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Katharine Ku named director of technology licensing
STANFORD -- A chemical engineer and inventor who holds two patents and is a licensed patent agent has been named director of Stanford University's office of technology licensing.
Katharine Ku, 42, vice president for business development at Protein Design Labs, Inc. of Mountain View, will succeed Niels Reimers, who retired July 1 after 23 years of creating and building an operation emulated by other universities.
The appointment of Ku, who served as associate director of technology licensing at Stanford from 1984 to 1990, was announced by Chief Financial Officer Peter Van Etten after a nationwide search.
She will rejoin the staff on Sept. 23, heading a department of 20 employees who seek patents on discoveries and inventions made at Stanford, and market them to companies who then pay licensing fees.
Licensing agreements made years ago are now paying off: Royalty income, which totaled $55,000 in 1969 and $400,000 in 1979, quintupled during the last five years to a staggering $25.6 million in 1990-91. Of this, $7.5 million was paid to other institutions that share licenses with Stanford.
Ku, however, warned against complacency. She accepted the job, she said, because of challenges facing Stanford in the 1990s.
Key among them is the 1997 expiration of Stanford's license on DNA cloning, the university's number one money-maker. Last year, Stanford earned royalties of nearly $10 million on the process, developed in 1973 by Stanley Cohen of Stanford and Herbert Boyer of the University of California at San Francisco.
Bridging the gap between industry and the Stanford faculty and exploring new ways to enhance income will be top priorities, she said.
"I view it as incredibly exciting to help shape the newly emerging Stanford," Ku said, explaining why she would leave private industry to join the finance team being assembled by Van Etten.
Ku will oversee a staff that includes two chemists, an electrical engineer, a mechanical engineer, an immunologist, a biologist, a biomedical engineer, a pharmacist/biochemist and one person whose degree is in education.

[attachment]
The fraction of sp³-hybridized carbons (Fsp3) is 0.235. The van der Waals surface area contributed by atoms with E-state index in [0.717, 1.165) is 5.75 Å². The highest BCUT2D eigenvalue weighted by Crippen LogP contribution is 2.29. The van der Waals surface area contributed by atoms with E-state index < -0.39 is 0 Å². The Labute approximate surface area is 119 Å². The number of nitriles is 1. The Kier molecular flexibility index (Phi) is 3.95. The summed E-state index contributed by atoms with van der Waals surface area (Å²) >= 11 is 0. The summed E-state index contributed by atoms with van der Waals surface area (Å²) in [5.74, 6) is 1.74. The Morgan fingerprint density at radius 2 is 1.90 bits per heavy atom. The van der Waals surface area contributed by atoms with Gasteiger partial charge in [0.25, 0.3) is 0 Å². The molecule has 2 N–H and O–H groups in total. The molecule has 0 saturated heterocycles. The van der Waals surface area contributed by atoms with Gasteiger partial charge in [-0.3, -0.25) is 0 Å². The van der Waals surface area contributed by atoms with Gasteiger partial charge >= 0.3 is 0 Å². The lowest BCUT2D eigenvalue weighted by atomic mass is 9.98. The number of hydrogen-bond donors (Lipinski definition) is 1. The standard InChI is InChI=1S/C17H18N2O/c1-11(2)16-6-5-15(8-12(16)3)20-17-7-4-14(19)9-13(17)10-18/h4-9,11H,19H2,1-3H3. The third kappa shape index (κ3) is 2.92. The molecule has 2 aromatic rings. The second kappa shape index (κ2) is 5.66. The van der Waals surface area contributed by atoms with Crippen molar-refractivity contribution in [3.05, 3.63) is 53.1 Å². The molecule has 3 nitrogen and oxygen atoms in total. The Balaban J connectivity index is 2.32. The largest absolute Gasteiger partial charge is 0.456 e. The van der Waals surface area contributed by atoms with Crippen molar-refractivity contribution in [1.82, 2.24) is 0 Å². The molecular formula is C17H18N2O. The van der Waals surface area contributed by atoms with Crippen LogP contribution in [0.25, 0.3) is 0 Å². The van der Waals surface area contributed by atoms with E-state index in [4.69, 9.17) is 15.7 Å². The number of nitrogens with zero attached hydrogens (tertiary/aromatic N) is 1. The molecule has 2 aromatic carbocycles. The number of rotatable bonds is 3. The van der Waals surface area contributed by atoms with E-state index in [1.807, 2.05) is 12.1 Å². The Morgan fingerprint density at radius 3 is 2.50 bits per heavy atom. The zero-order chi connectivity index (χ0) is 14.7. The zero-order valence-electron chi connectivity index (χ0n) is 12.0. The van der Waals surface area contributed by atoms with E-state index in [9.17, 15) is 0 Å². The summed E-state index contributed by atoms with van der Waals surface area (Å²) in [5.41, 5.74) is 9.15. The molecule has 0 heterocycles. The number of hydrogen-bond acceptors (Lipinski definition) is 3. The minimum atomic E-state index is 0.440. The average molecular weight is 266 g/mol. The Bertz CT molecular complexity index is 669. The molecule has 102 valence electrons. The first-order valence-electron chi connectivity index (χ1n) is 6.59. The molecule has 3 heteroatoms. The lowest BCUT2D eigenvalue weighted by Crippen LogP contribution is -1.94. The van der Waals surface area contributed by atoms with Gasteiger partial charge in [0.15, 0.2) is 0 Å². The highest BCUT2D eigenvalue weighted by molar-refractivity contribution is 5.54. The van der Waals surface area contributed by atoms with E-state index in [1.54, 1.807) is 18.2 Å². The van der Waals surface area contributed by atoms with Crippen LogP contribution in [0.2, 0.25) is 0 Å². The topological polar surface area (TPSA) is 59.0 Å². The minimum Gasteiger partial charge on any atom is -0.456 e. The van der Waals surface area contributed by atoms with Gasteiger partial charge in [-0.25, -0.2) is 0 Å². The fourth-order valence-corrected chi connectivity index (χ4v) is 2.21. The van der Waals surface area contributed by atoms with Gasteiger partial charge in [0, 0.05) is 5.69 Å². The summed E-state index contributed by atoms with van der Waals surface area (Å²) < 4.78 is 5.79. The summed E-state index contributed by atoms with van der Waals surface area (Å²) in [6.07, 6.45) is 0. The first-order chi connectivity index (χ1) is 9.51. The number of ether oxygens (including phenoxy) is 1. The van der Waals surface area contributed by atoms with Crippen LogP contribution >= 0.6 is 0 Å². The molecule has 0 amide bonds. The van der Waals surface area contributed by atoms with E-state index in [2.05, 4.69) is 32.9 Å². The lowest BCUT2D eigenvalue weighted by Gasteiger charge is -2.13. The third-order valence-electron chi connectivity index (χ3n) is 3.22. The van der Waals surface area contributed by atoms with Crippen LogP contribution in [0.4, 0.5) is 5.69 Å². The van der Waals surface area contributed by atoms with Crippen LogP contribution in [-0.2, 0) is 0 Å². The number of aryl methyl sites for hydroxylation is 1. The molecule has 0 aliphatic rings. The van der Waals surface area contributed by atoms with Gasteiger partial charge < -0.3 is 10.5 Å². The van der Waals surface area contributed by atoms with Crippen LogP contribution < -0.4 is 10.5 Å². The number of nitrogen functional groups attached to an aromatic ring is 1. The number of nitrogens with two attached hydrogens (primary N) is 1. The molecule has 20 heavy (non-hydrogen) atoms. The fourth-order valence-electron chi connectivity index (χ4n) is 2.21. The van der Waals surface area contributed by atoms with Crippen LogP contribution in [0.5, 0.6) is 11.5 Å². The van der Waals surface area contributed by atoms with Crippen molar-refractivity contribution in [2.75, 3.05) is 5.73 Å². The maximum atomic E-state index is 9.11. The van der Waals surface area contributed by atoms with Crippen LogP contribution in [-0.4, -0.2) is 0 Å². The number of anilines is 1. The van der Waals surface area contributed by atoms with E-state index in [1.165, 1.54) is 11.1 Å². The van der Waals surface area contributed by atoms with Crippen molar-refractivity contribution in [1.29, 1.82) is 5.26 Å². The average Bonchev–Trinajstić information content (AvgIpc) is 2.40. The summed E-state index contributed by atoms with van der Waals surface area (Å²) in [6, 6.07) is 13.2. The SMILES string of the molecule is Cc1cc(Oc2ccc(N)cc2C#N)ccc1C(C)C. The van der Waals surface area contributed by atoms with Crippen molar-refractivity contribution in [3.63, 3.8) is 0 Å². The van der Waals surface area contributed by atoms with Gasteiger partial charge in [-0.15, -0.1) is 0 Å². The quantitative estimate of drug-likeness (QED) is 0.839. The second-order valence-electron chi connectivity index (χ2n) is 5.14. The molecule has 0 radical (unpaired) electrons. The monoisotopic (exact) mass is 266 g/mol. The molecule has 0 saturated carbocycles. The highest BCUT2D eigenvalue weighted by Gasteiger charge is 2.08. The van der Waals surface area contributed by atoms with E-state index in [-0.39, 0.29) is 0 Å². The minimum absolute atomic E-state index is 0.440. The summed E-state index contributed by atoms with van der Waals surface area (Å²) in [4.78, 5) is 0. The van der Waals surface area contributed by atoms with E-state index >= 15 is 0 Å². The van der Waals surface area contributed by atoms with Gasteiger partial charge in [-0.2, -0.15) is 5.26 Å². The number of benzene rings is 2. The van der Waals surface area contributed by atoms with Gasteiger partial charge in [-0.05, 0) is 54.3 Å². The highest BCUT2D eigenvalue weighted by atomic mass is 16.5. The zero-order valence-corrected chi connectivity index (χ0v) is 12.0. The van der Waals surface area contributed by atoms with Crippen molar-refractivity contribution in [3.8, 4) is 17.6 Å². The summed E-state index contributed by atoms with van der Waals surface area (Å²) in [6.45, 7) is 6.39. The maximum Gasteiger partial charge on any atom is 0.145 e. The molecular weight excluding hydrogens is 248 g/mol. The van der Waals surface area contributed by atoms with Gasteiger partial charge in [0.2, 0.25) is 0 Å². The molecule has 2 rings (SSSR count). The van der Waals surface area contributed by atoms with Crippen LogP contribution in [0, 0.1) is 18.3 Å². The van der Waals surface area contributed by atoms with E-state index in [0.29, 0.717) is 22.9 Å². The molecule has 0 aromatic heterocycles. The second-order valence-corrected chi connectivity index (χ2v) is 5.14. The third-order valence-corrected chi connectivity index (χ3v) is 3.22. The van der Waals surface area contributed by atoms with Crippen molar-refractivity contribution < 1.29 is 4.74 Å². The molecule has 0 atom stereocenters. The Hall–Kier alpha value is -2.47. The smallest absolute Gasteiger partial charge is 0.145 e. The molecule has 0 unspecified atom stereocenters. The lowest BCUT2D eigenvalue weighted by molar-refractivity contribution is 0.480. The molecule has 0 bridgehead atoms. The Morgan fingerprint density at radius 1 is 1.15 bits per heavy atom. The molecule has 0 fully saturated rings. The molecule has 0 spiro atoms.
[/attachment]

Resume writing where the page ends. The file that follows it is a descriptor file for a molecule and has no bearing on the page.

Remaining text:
These staff members evaluate an average of three to four inventions or ideas each week brought to them by faculty, staff and students. After deductions for expenses, royalty income is divided equally among the inventor, the inventor's department and the inventor's school.
Ku herself shares in two patents dealing with cell culture bioreactors that she helped develop when she worked in industry in the 1970s.
Dean of Research Robert Byer, who headed the search committee, said Ku is "modest and understated in her achievements, but her quiet and diplomatic demeanor is extremely effective." He praised her as an "excellent manager and contract negotiator" who is held in high regard for her professional expertise by industrial counterparts.
Van Etten said that Ku "knows both sides of the street very well. She has many years of experience here at Stanford and has been involved in the type of start-up entrepreneurial companies that technology licensing often deals with."
Ku earned her bachelor's degree in chemical engineering from Cornell in 1971 and her master's, also in chemical engineering, from Washington University in St. Louis in 1973.
Before joining Stanford's sponsored projects office as a patent engineer in 1979, Ku held research positions at the University of California Renal Center, Monsanto Co., Washington University and Sigma Chemical Ltd. She also taught chemistry at a community college.
In 1982, Ku was named licensing associate at Stanford's office of technology licensing. She was promoted to associate director two years later, and twice was acting director when Reimers took leaves totaling 17 months.
In 1981, Ku passed the Patent Bar - a Patent Office examination that qualifies her to apply for and defend an application before the Patent Office. (The university, however, normally hires special patent attorneys to argue applications.)
Ku has published numerous articles on scientific and business issues, and has made many presentations at professional meetings, including sessions in China and Sweden. She is former president of the Association of University Technology Managers and also is active in the Licensing Executives Society. She is a member of Tau Beta Pi engineering honorary society.
At Stanford, she served on the Committee on Investment Responsibility in 1986-87 and was a member of the Asian Staff Forum. In 1987-88, she was an administrative member of the University Fellows Program, which is intended to nurture academic statesmanship among faculty members.
Serving with Byer on the search committee were Adrian Arima, legal office; Dr. Robert Cutler, senior associate dean, medical school; Prof. Joseph Goodman, chair, electrical engineering; Prof. John Hennessy, electrical engineering and computer science; and Dr. Lawrence Steinman, neurology and genetics.
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